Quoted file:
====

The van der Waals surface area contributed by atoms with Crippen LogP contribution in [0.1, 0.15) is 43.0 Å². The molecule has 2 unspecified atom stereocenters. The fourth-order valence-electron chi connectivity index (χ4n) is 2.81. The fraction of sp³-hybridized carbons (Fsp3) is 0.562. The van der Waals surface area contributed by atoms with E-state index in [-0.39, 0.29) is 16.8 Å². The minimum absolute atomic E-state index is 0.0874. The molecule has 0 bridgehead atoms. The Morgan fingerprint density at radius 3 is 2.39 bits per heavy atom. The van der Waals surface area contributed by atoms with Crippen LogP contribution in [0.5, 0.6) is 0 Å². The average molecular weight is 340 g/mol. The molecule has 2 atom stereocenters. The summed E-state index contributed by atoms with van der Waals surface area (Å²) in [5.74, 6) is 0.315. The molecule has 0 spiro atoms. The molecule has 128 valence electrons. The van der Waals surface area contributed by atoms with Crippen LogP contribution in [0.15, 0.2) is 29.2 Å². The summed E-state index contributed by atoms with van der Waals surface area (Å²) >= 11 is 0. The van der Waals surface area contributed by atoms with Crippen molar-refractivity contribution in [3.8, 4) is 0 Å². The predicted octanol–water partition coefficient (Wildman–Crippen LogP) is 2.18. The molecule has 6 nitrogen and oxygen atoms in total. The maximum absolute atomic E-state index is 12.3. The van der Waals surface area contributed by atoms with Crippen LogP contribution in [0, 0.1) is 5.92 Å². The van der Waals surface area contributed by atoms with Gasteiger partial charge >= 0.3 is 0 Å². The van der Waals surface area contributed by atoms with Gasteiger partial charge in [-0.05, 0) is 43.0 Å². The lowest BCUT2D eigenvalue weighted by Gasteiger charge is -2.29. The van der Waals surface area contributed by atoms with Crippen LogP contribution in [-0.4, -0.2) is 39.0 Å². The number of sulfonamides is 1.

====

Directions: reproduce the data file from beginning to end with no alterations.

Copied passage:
The van der Waals surface area contributed by atoms with Crippen LogP contribution in [0.1, 0.15) is 43.0 Å². The molecule has 2 unspecified atom stereocenters. The fourth-order valence-electron chi connectivity index (χ4n) is 2.81. The fraction of sp³-hybridized carbons (Fsp3) is 0.562. The van der Waals surface area contributed by atoms with E-state index in [-0.39, 0.29) is 16.8 Å². The minimum absolute atomic E-state index is 0.0874. The molecule has 0 bridgehead atoms. The Morgan fingerprint density at radius 3 is 2.39 bits per heavy atom. The van der Waals surface area contributed by atoms with Crippen LogP contribution in [0.5, 0.6) is 0 Å². The average molecular weight is 340 g/mol. The molecule has 2 atom stereocenters. The summed E-state index contributed by atoms with van der Waals surface area (Å²) in [5.74, 6) is 0.315. The molecule has 0 spiro atoms. The molecule has 128 valence electrons. The van der Waals surface area contributed by atoms with Crippen LogP contribution in [0.15, 0.2) is 29.2 Å². The summed E-state index contributed by atoms with van der Waals surface area (Å²) >= 11 is 0. The van der Waals surface area contributed by atoms with Crippen molar-refractivity contribution in [3.8, 4) is 0 Å². The predicted octanol–water partition coefficient (Wildman–Crippen LogP) is 2.18. The molecule has 6 nitrogen and oxygen atoms in total. The maximum absolute atomic E-state index is 12.3. The van der Waals surface area contributed by atoms with Crippen LogP contribution in [0, 0.1) is 5.92 Å². The van der Waals surface area contributed by atoms with Gasteiger partial charge >= 0.3 is 0 Å². The van der Waals surface area contributed by atoms with Gasteiger partial charge in [-0.05, 0) is 43.0 Å². The lowest BCUT2D eigenvalue weighted by Gasteiger charge is -2.29. The van der Waals surface area contributed by atoms with Crippen LogP contribution in [-0.4, -0.2) is 39.0 Å². The number of sulfonamides is 1.